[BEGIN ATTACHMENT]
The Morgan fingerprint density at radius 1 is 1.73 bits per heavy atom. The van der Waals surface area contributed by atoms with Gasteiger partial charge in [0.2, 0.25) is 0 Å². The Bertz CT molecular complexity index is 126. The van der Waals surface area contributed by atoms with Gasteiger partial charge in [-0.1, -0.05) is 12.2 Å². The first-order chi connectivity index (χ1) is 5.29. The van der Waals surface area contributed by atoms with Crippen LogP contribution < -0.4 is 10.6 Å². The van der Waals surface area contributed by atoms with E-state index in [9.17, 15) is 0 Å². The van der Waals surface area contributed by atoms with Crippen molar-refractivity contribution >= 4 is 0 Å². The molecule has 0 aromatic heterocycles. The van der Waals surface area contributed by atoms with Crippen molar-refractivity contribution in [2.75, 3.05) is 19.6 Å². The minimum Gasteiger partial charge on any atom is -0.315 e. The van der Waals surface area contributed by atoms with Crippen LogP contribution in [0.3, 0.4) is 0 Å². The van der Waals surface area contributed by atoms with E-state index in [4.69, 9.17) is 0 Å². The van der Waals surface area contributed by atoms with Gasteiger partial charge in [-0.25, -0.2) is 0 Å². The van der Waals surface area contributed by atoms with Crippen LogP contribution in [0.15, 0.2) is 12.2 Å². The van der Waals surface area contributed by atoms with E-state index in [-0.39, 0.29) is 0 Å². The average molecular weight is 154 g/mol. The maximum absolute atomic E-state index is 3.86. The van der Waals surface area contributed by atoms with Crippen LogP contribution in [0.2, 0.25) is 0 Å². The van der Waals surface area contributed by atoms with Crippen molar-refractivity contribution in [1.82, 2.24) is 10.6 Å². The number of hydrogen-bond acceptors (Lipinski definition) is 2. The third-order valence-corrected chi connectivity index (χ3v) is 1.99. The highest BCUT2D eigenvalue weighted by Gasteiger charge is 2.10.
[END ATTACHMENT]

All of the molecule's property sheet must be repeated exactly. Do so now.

The Morgan fingerprint density at radius 1 is 1.73 bits per heavy atom. The van der Waals surface area contributed by atoms with Gasteiger partial charge in [0.2, 0.25) is 0 Å². The Bertz CT molecular complexity index is 126. The van der Waals surface area contributed by atoms with Gasteiger partial charge in [-0.1, -0.05) is 12.2 Å². The first-order chi connectivity index (χ1) is 5.29. The van der Waals surface area contributed by atoms with Crippen LogP contribution < -0.4 is 10.6 Å². The van der Waals surface area contributed by atoms with E-state index in [9.17, 15) is 0 Å². The van der Waals surface area contributed by atoms with Crippen molar-refractivity contribution >= 4 is 0 Å². The molecule has 0 aromatic heterocycles. The van der Waals surface area contributed by atoms with Crippen molar-refractivity contribution in [2.75, 3.05) is 19.6 Å². The minimum Gasteiger partial charge on any atom is -0.315 e. The van der Waals surface area contributed by atoms with Crippen LogP contribution in [0.3, 0.4) is 0 Å². The van der Waals surface area contributed by atoms with E-state index in [4.69, 9.17) is 0 Å². The van der Waals surface area contributed by atoms with Gasteiger partial charge in [-0.25, -0.2) is 0 Å². The van der Waals surface area contributed by atoms with Crippen LogP contribution in [0.15, 0.2) is 12.2 Å². The van der Waals surface area contributed by atoms with E-state index in [-0.39, 0.29) is 0 Å². The average molecular weight is 154 g/mol. The maximum absolute atomic E-state index is 3.86. The van der Waals surface area contributed by atoms with Crippen LogP contribution in [0.2, 0.25) is 0 Å². The van der Waals surface area contributed by atoms with Crippen molar-refractivity contribution in [1.82, 2.24) is 10.6 Å². The number of hydrogen-bond acceptors (Lipinski definition) is 2. The third-order valence-corrected chi connectivity index (χ3v) is 1.99. The highest BCUT2D eigenvalue weighted by Gasteiger charge is 2.10.